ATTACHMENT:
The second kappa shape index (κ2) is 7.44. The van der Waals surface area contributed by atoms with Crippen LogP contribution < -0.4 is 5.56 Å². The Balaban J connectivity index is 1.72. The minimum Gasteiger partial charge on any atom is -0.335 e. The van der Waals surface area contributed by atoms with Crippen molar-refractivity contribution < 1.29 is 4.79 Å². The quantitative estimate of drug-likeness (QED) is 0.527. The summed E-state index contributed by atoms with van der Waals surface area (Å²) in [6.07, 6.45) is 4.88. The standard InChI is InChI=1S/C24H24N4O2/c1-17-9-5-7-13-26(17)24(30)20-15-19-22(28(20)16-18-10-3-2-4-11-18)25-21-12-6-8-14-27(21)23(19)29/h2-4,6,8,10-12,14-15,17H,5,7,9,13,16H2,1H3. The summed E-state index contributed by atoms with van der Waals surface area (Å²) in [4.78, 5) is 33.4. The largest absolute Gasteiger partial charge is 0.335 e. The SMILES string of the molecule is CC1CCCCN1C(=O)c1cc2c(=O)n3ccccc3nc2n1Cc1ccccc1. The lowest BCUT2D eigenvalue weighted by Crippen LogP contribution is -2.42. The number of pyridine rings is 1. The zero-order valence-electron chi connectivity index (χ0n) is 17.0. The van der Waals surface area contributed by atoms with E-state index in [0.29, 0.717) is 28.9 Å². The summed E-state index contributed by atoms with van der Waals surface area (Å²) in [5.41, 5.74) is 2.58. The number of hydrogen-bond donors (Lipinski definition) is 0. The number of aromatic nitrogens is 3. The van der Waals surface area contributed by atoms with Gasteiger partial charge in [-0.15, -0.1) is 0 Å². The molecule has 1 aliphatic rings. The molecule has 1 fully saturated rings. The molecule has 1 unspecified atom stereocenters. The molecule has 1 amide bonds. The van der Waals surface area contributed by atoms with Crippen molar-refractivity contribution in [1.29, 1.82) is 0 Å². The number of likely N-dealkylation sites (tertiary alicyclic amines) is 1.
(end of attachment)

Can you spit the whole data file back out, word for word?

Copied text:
The second kappa shape index (κ2) is 7.44. The van der Waals surface area contributed by atoms with Crippen LogP contribution < -0.4 is 5.56 Å². The Balaban J connectivity index is 1.72. The minimum Gasteiger partial charge on any atom is -0.335 e. The van der Waals surface area contributed by atoms with Crippen molar-refractivity contribution < 1.29 is 4.79 Å². The quantitative estimate of drug-likeness (QED) is 0.527. The summed E-state index contributed by atoms with van der Waals surface area (Å²) in [6.07, 6.45) is 4.88. The standard InChI is InChI=1S/C24H24N4O2/c1-17-9-5-7-13-26(17)24(30)20-15-19-22(28(20)16-18-10-3-2-4-11-18)25-21-12-6-8-14-27(21)23(19)29/h2-4,6,8,10-12,14-15,17H,5,7,9,13,16H2,1H3. The summed E-state index contributed by atoms with van der Waals surface area (Å²) in [4.78, 5) is 33.4. The largest absolute Gasteiger partial charge is 0.335 e. The SMILES string of the molecule is CC1CCCCN1C(=O)c1cc2c(=O)n3ccccc3nc2n1Cc1ccccc1. The lowest BCUT2D eigenvalue weighted by Crippen LogP contribution is -2.42. The number of pyridine rings is 1. The zero-order valence-electron chi connectivity index (χ0n) is 17.0. The van der Waals surface area contributed by atoms with E-state index in [0.29, 0.717) is 28.9 Å². The summed E-state index contributed by atoms with van der Waals surface area (Å²) in [5.41, 5.74) is 2.58. The number of hydrogen-bond donors (Lipinski definition) is 0. The number of aromatic nitrogens is 3. The van der Waals surface area contributed by atoms with Gasteiger partial charge in [-0.15, -0.1) is 0 Å². The molecule has 1 aliphatic rings. The molecule has 1 fully saturated rings. The molecule has 1 unspecified atom stereocenters. The molecule has 1 amide bonds. The van der Waals surface area contributed by atoms with Crippen molar-refractivity contribution in [1.29, 1.82) is 0 Å². The number of likely N-dealkylation sites (tertiary alicyclic amines) is 1.